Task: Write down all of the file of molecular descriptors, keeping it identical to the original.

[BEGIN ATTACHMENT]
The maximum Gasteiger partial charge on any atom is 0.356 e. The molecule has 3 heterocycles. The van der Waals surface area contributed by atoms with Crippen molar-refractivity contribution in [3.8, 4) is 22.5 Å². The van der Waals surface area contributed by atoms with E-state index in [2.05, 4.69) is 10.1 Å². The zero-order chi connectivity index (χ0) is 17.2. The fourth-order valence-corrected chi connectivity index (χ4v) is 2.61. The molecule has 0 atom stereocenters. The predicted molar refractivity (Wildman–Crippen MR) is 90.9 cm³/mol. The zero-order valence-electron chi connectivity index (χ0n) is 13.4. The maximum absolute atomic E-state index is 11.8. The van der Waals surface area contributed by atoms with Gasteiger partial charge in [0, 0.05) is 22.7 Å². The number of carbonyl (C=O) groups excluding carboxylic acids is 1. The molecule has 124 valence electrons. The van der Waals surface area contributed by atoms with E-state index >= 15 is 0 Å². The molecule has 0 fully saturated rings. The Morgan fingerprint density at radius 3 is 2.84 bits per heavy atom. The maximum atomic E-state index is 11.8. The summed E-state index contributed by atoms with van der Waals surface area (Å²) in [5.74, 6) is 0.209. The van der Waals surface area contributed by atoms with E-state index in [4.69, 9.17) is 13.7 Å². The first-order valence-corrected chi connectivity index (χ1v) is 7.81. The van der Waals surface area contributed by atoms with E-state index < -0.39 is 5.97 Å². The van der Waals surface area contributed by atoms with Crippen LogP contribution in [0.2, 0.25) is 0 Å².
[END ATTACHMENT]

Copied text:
The maximum Gasteiger partial charge on any atom is 0.356 e. The molecule has 3 heterocycles. The van der Waals surface area contributed by atoms with Crippen molar-refractivity contribution in [3.8, 4) is 22.5 Å². The van der Waals surface area contributed by atoms with E-state index in [2.05, 4.69) is 10.1 Å². The zero-order chi connectivity index (χ0) is 17.2. The fourth-order valence-corrected chi connectivity index (χ4v) is 2.61. The molecule has 0 atom stereocenters. The predicted molar refractivity (Wildman–Crippen MR) is 90.9 cm³/mol. The zero-order valence-electron chi connectivity index (χ0n) is 13.4. The maximum absolute atomic E-state index is 11.8. The van der Waals surface area contributed by atoms with Gasteiger partial charge in [0, 0.05) is 22.7 Å². The number of carbonyl (C=O) groups excluding carboxylic acids is 1. The molecule has 124 valence electrons. The van der Waals surface area contributed by atoms with E-state index >= 15 is 0 Å². The molecule has 0 fully saturated rings. The Morgan fingerprint density at radius 3 is 2.84 bits per heavy atom. The maximum atomic E-state index is 11.8. The summed E-state index contributed by atoms with van der Waals surface area (Å²) in [5.74, 6) is 0.209. The van der Waals surface area contributed by atoms with E-state index in [4.69, 9.17) is 13.7 Å². The first-order valence-corrected chi connectivity index (χ1v) is 7.81. The van der Waals surface area contributed by atoms with E-state index < -0.39 is 5.97 Å². The van der Waals surface area contributed by atoms with Crippen LogP contribution in [0.2, 0.25) is 0 Å².